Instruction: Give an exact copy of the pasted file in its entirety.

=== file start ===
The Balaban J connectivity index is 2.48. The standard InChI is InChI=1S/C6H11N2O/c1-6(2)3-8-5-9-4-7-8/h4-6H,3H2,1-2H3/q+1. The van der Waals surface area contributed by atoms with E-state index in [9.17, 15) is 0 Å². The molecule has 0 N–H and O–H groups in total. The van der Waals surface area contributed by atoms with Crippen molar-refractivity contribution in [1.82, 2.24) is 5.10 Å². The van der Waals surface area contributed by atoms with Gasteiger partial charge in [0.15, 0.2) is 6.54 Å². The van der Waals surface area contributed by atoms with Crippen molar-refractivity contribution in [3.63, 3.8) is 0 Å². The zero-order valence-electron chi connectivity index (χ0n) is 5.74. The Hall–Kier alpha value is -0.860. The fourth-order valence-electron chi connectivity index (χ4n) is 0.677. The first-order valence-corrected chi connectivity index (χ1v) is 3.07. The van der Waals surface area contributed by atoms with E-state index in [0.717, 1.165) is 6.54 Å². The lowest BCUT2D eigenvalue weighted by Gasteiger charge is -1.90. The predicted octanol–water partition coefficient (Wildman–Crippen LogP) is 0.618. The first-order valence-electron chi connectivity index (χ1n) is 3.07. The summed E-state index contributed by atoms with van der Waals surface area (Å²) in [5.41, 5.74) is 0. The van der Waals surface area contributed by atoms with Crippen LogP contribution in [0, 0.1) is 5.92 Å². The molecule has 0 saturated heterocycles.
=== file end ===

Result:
The Balaban J connectivity index is 2.48. The standard InChI is InChI=1S/C6H11N2O/c1-6(2)3-8-5-9-4-7-8/h4-6H,3H2,1-2H3/q+1. The van der Waals surface area contributed by atoms with E-state index in [9.17, 15) is 0 Å². The molecule has 0 N–H and O–H groups in total. The van der Waals surface area contributed by atoms with Crippen molar-refractivity contribution in [1.82, 2.24) is 5.10 Å². The van der Waals surface area contributed by atoms with Gasteiger partial charge in [0.15, 0.2) is 6.54 Å². The van der Waals surface area contributed by atoms with Crippen molar-refractivity contribution in [3.63, 3.8) is 0 Å². The zero-order valence-electron chi connectivity index (χ0n) is 5.74. The Hall–Kier alpha value is -0.860. The fourth-order valence-electron chi connectivity index (χ4n) is 0.677. The first-order valence-corrected chi connectivity index (χ1v) is 3.07. The van der Waals surface area contributed by atoms with E-state index in [0.717, 1.165) is 6.54 Å². The lowest BCUT2D eigenvalue weighted by Gasteiger charge is -1.90. The predicted octanol–water partition coefficient (Wildman–Crippen LogP) is 0.618. The first-order valence-electron chi connectivity index (χ1n) is 3.07. The summed E-state index contributed by atoms with van der Waals surface area (Å²) in [5.41, 5.74) is 0. The van der Waals surface area contributed by atoms with Crippen LogP contribution in [0, 0.1) is 5.92 Å². The molecule has 0 saturated heterocycles.